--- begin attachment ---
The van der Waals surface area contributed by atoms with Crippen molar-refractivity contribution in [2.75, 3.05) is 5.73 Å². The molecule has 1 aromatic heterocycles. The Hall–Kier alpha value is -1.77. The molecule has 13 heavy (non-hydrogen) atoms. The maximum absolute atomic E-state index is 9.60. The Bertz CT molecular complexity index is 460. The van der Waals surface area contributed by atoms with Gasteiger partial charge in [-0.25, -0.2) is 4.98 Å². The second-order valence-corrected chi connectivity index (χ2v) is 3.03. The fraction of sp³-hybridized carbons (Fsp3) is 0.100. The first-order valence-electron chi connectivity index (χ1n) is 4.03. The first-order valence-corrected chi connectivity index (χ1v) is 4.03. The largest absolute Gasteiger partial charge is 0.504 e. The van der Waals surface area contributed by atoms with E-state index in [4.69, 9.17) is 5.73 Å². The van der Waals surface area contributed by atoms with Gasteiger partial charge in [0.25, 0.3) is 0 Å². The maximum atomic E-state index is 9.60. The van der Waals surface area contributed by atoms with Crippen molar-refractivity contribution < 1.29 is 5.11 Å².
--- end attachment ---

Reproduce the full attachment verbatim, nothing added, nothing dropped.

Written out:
The van der Waals surface area contributed by atoms with Crippen molar-refractivity contribution in [2.75, 3.05) is 5.73 Å². The molecule has 1 aromatic heterocycles. The Hall–Kier alpha value is -1.77. The molecule has 13 heavy (non-hydrogen) atoms. The maximum absolute atomic E-state index is 9.60. The Bertz CT molecular complexity index is 460. The van der Waals surface area contributed by atoms with Gasteiger partial charge in [-0.25, -0.2) is 4.98 Å². The second-order valence-corrected chi connectivity index (χ2v) is 3.03. The fraction of sp³-hybridized carbons (Fsp3) is 0.100. The first-order valence-electron chi connectivity index (χ1n) is 4.03. The first-order valence-corrected chi connectivity index (χ1v) is 4.03. The largest absolute Gasteiger partial charge is 0.504 e. The van der Waals surface area contributed by atoms with E-state index in [4.69, 9.17) is 5.73 Å². The van der Waals surface area contributed by atoms with Gasteiger partial charge in [0.25, 0.3) is 0 Å². The maximum atomic E-state index is 9.60. The van der Waals surface area contributed by atoms with Crippen molar-refractivity contribution < 1.29 is 5.11 Å².